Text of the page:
I just want to repeat over a thought (it's actually much more than that) which the Beis Halevi says in Parshas Bereishis. It is really really worth looking up; it's in beis halevi al hatorah at the end of parshas bereishis and starts with the words 'iissa besukkah.' This is the gist of it… The Beis Halevi asks what exactly changed from prior to Adam's sin to after the sin? [That particular question is a massive one; see Ramchal's Derech HaShem chelek aleph perek 3 who explains that before the sin, death was not needed in the world, since the soul could purify and uplift the body. But after the sin, the soul could not do this any longer and thus HaShem had to
create something called death whereby the body and soul would be separated and the body cleansed, thus enabling body and soul to reappear later unified - as originally planned - in techiyas hameisim. That is only one of the effects, and is a very short summary of it. Again, read it there for yourself!] The Beis Halevi explains based on a canny observation of the general population of his time… He notes that there are people who would overwork and purposefully disregard their health, so that they will be able to make money. Yet when they did inevitably fall ill, they spend much money curing themselves.
In typical Brisker style, the Beis Halevi asks the apparent contradiction; what is more important to these people, health or money: (this part is best accompanied by vigorous thumb-waving motions) If money is more important than health, then why spend the money to alleviate one's health position? And if health is more important than money, then why run after money so hard in the first place that it creates inevitable illness? He answers with an extremely important foundation; It depends which money we are talking about. Money that one does have is less important than health. But money that one does not have and is thus chasing after is more important than health. Why? Since when one has money (or anything else) then one realises its true worth and thus that health should take priority. But chasing after money (or anything else) that one does not have causes one to overvalue the object, since one doesn't have it. In short, when one doesn't possess something/hasn't done something, their brain makes it seem that it is much more important and valuable than it really is in reality. Only when one has it or has indeed done what one so sought to do, does one realise that 'it wasn't as good/fun/important as I thought it was.' And this is what changed due to the sin of Adam HaRishon (Rav Dessler says a similar point regarding a change from objective Emes v sheker to subjective tov v ra) . Before the sin, everything was seen for its true worth, but after the sin, one's self and subjectivity caused things to be valued out of proportion to their true worth in life. The Beis Halevi says that this is the explanation of a cryptic gemarra towards the end of sukkah (52a). The gemarra says that towards the end of days, HaShem will take the yetzer hara and slaughter it. To the tzaddikim the yetzer hara will appear like a large hill, and to the reashaim it will appear like a very thin string (a hairs width). And both the tzaddikim and the reshaim will be crying.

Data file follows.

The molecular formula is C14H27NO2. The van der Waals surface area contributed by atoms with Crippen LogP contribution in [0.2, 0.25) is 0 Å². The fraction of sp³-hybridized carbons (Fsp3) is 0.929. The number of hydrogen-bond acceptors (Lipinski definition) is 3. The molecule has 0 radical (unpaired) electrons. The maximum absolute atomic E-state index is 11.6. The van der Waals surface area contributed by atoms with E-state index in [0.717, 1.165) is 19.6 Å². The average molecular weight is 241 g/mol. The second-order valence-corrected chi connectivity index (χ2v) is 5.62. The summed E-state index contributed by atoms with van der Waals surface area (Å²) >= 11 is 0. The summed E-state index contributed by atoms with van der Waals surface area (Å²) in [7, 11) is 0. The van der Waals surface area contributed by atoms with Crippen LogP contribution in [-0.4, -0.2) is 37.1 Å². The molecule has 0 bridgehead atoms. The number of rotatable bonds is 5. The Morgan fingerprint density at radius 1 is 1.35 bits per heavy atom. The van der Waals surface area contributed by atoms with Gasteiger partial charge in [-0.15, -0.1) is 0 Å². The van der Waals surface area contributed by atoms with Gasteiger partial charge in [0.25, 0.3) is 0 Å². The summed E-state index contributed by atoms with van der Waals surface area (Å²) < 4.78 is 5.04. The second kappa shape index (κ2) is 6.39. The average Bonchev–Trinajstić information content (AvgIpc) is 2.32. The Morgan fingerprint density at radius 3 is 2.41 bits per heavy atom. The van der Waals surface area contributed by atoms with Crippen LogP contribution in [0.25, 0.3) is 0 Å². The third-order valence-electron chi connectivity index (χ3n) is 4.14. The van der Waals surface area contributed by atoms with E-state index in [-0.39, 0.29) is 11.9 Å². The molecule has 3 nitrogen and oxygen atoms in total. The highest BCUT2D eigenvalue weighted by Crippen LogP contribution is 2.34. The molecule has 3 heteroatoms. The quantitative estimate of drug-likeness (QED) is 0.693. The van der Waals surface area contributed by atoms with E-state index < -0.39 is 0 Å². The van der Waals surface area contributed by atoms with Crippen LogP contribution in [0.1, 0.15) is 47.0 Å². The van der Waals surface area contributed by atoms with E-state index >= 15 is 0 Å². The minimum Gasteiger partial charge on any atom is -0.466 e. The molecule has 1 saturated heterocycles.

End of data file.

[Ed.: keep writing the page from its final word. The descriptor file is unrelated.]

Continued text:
The tzaddikim will be crying, for they will be saying 'look at this massive hill of a yetzer hara - and will remember their pains in overcoming it.' And the reshaim will be crying and saying 'this yetzer hara is as thin as a string; how could we not have beaten it.' He explains that the message is precisely what was said above: Since the reshaim have 'been there and done that,' ie they have done terrible deeds and experienced all of the low spiritual acts of the world, the yetzer hara won't tempt them into thinking that they are really pleasurably, for they know that they are not; they have experienced them, and thus know their true worth and pleasure/benefit. And thus the yetzer hara will appear to them as a mere string. But the tzaddikim have not gone through those experiences, and are thus more tempted by them; the yetzer hara tries to convince them that they are more valuable/beneficial than they really are, and this is symbolised in the yetzer hara appearing to them like a tall hill. And one can readily see this in the world today. On the one hand there is literally and army of tens of thousands of baalei teshuva returning back to the fold of traditional authentic yiddishkeit, many of whom have been part of the 'been there done that' experienced everything mould of people. And thus they realise that it's not worth all that it was 'cranked up to be' and find result in their consequent search for meaning. But on the other hand, western values of over-liberalism and 'anything goes' are creeping into the religious community, and things are becoming tempting for those people who are religious; since the yetzer hara creates an impression of overvaluation of something that is really worth very little. (And chazal do apparently say that the generation before Moshaich's arrival will be one of contradicitons). Thus, the important message in a world full of fake advertising of the false external and forsaking of internal value, is to try and value things for what they really are and go for the important things in life. Have a great Shabbes Bereishis